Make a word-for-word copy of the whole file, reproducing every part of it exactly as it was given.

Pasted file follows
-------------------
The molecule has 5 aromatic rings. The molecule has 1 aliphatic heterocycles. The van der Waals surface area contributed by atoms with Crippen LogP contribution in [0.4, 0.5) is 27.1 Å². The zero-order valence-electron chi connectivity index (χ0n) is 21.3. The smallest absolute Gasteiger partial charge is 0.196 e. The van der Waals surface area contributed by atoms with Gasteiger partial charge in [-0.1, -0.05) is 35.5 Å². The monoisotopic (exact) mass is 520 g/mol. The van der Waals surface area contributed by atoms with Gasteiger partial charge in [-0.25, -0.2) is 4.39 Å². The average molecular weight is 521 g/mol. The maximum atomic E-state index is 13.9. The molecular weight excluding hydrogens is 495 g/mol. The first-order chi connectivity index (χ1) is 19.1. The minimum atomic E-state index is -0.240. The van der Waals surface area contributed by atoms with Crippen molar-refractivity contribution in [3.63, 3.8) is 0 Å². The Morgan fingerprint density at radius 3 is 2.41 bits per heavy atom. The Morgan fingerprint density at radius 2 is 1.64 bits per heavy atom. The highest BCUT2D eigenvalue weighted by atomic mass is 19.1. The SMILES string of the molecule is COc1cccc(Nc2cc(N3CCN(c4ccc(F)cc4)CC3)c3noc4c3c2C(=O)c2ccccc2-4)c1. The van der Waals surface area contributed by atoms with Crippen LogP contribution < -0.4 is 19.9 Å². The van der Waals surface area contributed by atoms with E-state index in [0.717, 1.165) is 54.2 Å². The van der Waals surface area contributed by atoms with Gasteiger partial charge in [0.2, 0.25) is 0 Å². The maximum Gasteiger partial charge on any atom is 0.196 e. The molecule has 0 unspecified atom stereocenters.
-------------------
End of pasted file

The molecule has 5 aromatic rings. The molecule has 1 aliphatic heterocycles. The van der Waals surface area contributed by atoms with Crippen LogP contribution in [0.4, 0.5) is 27.1 Å². The zero-order valence-electron chi connectivity index (χ0n) is 21.3. The smallest absolute Gasteiger partial charge is 0.196 e. The van der Waals surface area contributed by atoms with Gasteiger partial charge in [-0.1, -0.05) is 35.5 Å². The monoisotopic (exact) mass is 520 g/mol. The van der Waals surface area contributed by atoms with Gasteiger partial charge in [-0.25, -0.2) is 4.39 Å². The average molecular weight is 521 g/mol. The maximum atomic E-state index is 13.9. The molecular weight excluding hydrogens is 495 g/mol. The first-order chi connectivity index (χ1) is 19.1. The minimum atomic E-state index is -0.240. The van der Waals surface area contributed by atoms with Crippen molar-refractivity contribution in [3.63, 3.8) is 0 Å². The Morgan fingerprint density at radius 3 is 2.41 bits per heavy atom. The Morgan fingerprint density at radius 2 is 1.64 bits per heavy atom. The highest BCUT2D eigenvalue weighted by atomic mass is 19.1. The SMILES string of the molecule is COc1cccc(Nc2cc(N3CCN(c4ccc(F)cc4)CC3)c3noc4c3c2C(=O)c2ccccc2-4)c1. The van der Waals surface area contributed by atoms with Crippen LogP contribution < -0.4 is 19.9 Å². The van der Waals surface area contributed by atoms with E-state index in [0.717, 1.165) is 54.2 Å². The van der Waals surface area contributed by atoms with Gasteiger partial charge in [0.2, 0.25) is 0 Å². The maximum Gasteiger partial charge on any atom is 0.196 e. The molecule has 0 unspecified atom stereocenters.